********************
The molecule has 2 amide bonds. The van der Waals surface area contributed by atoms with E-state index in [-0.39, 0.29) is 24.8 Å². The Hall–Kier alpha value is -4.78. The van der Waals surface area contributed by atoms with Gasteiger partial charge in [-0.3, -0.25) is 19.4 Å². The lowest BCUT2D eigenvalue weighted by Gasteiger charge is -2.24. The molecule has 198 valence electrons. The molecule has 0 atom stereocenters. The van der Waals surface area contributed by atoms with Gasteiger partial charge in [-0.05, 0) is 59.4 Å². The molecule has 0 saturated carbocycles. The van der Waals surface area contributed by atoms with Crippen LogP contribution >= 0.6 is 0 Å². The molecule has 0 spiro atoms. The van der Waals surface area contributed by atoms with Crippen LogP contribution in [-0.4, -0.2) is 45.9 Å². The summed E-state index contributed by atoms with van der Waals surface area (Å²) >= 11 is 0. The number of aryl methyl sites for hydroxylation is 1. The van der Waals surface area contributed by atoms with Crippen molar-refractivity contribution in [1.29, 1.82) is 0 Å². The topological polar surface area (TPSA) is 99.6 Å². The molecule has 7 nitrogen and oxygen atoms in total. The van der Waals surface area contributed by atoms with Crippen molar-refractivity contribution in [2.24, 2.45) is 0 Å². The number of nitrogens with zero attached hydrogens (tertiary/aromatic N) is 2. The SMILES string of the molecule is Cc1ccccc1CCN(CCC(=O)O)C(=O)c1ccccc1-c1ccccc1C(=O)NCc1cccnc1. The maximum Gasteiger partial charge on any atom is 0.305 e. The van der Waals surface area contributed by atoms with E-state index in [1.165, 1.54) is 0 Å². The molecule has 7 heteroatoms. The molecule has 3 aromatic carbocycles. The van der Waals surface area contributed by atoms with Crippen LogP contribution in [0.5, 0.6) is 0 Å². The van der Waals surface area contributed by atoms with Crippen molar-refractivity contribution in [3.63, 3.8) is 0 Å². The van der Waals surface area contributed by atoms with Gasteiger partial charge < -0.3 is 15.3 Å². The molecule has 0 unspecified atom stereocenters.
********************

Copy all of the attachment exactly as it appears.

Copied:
The molecule has 2 amide bonds. The van der Waals surface area contributed by atoms with E-state index in [-0.39, 0.29) is 24.8 Å². The Hall–Kier alpha value is -4.78. The van der Waals surface area contributed by atoms with Gasteiger partial charge in [-0.3, -0.25) is 19.4 Å². The lowest BCUT2D eigenvalue weighted by Gasteiger charge is -2.24. The molecule has 198 valence electrons. The molecule has 0 atom stereocenters. The van der Waals surface area contributed by atoms with Gasteiger partial charge in [-0.05, 0) is 59.4 Å². The molecule has 0 saturated carbocycles. The van der Waals surface area contributed by atoms with Crippen LogP contribution >= 0.6 is 0 Å². The molecule has 0 spiro atoms. The van der Waals surface area contributed by atoms with Crippen LogP contribution in [-0.4, -0.2) is 45.9 Å². The summed E-state index contributed by atoms with van der Waals surface area (Å²) >= 11 is 0. The number of aryl methyl sites for hydroxylation is 1. The van der Waals surface area contributed by atoms with Crippen molar-refractivity contribution in [1.29, 1.82) is 0 Å². The topological polar surface area (TPSA) is 99.6 Å². The molecule has 7 nitrogen and oxygen atoms in total. The van der Waals surface area contributed by atoms with Crippen molar-refractivity contribution in [2.24, 2.45) is 0 Å². The number of nitrogens with zero attached hydrogens (tertiary/aromatic N) is 2. The SMILES string of the molecule is Cc1ccccc1CCN(CCC(=O)O)C(=O)c1ccccc1-c1ccccc1C(=O)NCc1cccnc1. The maximum Gasteiger partial charge on any atom is 0.305 e. The van der Waals surface area contributed by atoms with E-state index in [1.165, 1.54) is 0 Å². The molecule has 7 heteroatoms. The molecule has 3 aromatic carbocycles. The van der Waals surface area contributed by atoms with Crippen LogP contribution in [0.5, 0.6) is 0 Å². The van der Waals surface area contributed by atoms with Crippen molar-refractivity contribution in [3.63, 3.8) is 0 Å². The van der Waals surface area contributed by atoms with Gasteiger partial charge < -0.3 is 15.3 Å². The molecule has 0 unspecified atom stereocenters.